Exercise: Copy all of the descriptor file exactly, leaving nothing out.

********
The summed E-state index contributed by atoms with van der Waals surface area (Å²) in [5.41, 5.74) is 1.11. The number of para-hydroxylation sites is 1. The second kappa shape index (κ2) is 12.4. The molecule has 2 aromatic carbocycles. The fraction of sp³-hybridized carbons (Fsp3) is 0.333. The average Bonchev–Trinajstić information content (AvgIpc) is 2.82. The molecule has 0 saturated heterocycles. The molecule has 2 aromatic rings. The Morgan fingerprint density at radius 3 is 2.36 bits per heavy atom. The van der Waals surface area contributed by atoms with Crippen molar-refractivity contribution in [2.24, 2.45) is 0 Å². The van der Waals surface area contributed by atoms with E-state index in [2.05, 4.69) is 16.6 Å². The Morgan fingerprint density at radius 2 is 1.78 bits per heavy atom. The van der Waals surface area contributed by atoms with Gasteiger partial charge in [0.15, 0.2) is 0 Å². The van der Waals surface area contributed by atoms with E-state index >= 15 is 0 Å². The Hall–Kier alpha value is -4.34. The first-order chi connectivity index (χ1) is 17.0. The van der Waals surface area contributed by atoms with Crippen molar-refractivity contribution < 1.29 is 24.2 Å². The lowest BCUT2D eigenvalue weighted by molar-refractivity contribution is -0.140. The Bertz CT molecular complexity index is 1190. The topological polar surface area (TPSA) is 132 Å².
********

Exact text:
The summed E-state index contributed by atoms with van der Waals surface area (Å²) in [5.41, 5.74) is 1.11. The number of para-hydroxylation sites is 1. The second kappa shape index (κ2) is 12.4. The molecule has 2 aromatic carbocycles. The fraction of sp³-hybridized carbons (Fsp3) is 0.333. The average Bonchev–Trinajstić information content (AvgIpc) is 2.82. The molecule has 0 saturated heterocycles. The molecule has 2 aromatic rings. The Morgan fingerprint density at radius 3 is 2.36 bits per heavy atom. The van der Waals surface area contributed by atoms with Crippen molar-refractivity contribution in [2.24, 2.45) is 0 Å². The van der Waals surface area contributed by atoms with E-state index in [2.05, 4.69) is 16.6 Å². The Morgan fingerprint density at radius 2 is 1.78 bits per heavy atom. The van der Waals surface area contributed by atoms with Gasteiger partial charge in [0.15, 0.2) is 0 Å². The van der Waals surface area contributed by atoms with E-state index >= 15 is 0 Å². The Hall–Kier alpha value is -4.34. The first-order chi connectivity index (χ1) is 17.0. The van der Waals surface area contributed by atoms with Crippen molar-refractivity contribution < 1.29 is 24.2 Å². The lowest BCUT2D eigenvalue weighted by molar-refractivity contribution is -0.140. The Bertz CT molecular complexity index is 1190. The topological polar surface area (TPSA) is 132 Å².